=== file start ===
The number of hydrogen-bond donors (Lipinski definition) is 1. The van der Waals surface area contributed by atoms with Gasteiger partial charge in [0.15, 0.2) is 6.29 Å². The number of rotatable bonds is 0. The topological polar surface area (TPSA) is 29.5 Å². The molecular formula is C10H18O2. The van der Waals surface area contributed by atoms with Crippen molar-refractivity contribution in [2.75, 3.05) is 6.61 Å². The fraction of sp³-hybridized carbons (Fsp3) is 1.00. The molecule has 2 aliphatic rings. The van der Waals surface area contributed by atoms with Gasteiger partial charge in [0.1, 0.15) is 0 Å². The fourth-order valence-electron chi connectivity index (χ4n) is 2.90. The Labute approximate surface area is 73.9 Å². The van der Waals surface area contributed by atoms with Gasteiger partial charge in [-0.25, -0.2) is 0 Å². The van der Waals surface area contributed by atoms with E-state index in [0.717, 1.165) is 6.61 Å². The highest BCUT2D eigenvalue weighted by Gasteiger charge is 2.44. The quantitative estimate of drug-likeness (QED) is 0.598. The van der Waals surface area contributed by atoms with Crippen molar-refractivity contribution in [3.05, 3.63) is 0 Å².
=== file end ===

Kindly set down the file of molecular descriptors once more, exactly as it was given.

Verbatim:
The number of hydrogen-bond donors (Lipinski definition) is 1. The van der Waals surface area contributed by atoms with Gasteiger partial charge in [0.15, 0.2) is 6.29 Å². The number of rotatable bonds is 0. The topological polar surface area (TPSA) is 29.5 Å². The molecular formula is C10H18O2. The van der Waals surface area contributed by atoms with Crippen molar-refractivity contribution in [2.75, 3.05) is 6.61 Å². The fraction of sp³-hybridized carbons (Fsp3) is 1.00. The molecule has 2 aliphatic rings. The van der Waals surface area contributed by atoms with Gasteiger partial charge in [0.1, 0.15) is 0 Å². The fourth-order valence-electron chi connectivity index (χ4n) is 2.90. The Labute approximate surface area is 73.9 Å². The van der Waals surface area contributed by atoms with Gasteiger partial charge in [-0.25, -0.2) is 0 Å². The van der Waals surface area contributed by atoms with E-state index in [0.717, 1.165) is 6.61 Å². The highest BCUT2D eigenvalue weighted by Gasteiger charge is 2.44. The quantitative estimate of drug-likeness (QED) is 0.598. The van der Waals surface area contributed by atoms with Crippen molar-refractivity contribution in [3.05, 3.63) is 0 Å².